EPA Seeks Less Benzene In Gasoline

By Juliet Eilperin
Washington Post Staff Writer
Thursday, March 2, 2006

The Environmental Protection Agency yesterday proposed cutting toxic emissions from cars nearly in half by 2030, drawing praise from many environmentalists while sparking concern among gasoline refiners.

The new standards, which are subject to a 60-day comment period, would take effect in 2011. They would force refiners to reduce the annual average benzene content in their gasoline by 36 percent and would establish a national trading system so companies producing gas with more benzene content could buy pollution credits from cleaner refiners. Auto manufacturers would also have to install technology to reduce benzene emissions in new cars.

Benzene, a naturally occurring carcinogen, accounts for about 1 percent of gasoline content; it causes an estimated 40 to 60 U.S. deaths a year. Under the Bush administration's proposal, by 2030 passenger cars would emit 45 percent less benzene than today and release 350,000 fewer tons of benzene and other toxins.

"America has a history of loving its cars," EPA Administrator Stephen L. Johnson said. "By cleaning up our fuels and vehicle exhaust, EPA is paving the road toward a cleaner environment and healthier drivers."

S. William Becker, executive director for the State and Territorial Air Pollution Program Administrators, said states have spent eight years trying to get the federal government to impose stricter standards on air toxics.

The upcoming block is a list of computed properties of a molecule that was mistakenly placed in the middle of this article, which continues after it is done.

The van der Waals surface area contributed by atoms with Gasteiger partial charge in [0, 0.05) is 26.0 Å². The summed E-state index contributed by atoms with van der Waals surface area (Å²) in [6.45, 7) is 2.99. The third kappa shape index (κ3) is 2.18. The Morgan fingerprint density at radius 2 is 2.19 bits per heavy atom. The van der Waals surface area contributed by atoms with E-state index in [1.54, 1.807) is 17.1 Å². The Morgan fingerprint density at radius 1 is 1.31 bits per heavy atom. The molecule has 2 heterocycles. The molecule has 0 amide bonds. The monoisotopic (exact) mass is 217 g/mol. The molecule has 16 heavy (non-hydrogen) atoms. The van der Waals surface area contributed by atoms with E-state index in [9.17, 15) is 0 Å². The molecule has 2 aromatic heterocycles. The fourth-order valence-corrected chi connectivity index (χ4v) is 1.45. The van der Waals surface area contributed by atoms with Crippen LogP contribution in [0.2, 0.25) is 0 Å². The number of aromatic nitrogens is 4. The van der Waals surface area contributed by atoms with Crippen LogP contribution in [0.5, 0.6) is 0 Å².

"It's disappointing that it's taken this long, but at least they've taken a good first step," Becker said. "This is not an expensive change, but it's a very important one in terms of air quality."

The standards should cost just $0.0013 per gallon to implement, the EPA estimated, and add less than $1 to the average cost of a car. This translates into a cost of $205 million a year for an estimated $6 billion in health benefits annually by 2030.

But Bob Slaughter, president of the National Petrochemical & Refiners Association, said the proposal would cost his membership much more.

"The new standards on gasoline, including benzene, is a challenge," Slaughter said. He added that he will survey refiners to see how much it would cost them and how it might affect the nation's gas supply.

Becker and other environmentalists said they are concerned the pollution credit trading system would mean Americans in some regions would continue to breathe elevated levels of benzene. Gas in Rocky Mountain states, for example, often has benzene levels two to three times those in other areas.

But Slaughter said the trading system would cushion the plan's financial impact. "It makes a difficult proposal at least marginally more workable," he said.

Conrad Schneider, advocacy director for the Clean Air Task Force, a Boston-based environmental group, faulted the administration for not imposing stricter limits on diesel emissions as part of the new rules. They account for an estimated 3,000 U.S. deaths by lung cancer a year.

Both the Bush and Clinton administrations have imposed stricter diesel pollution rules over the past few years, but because diesel engines last so long the fleet will not turn over until about 2030.

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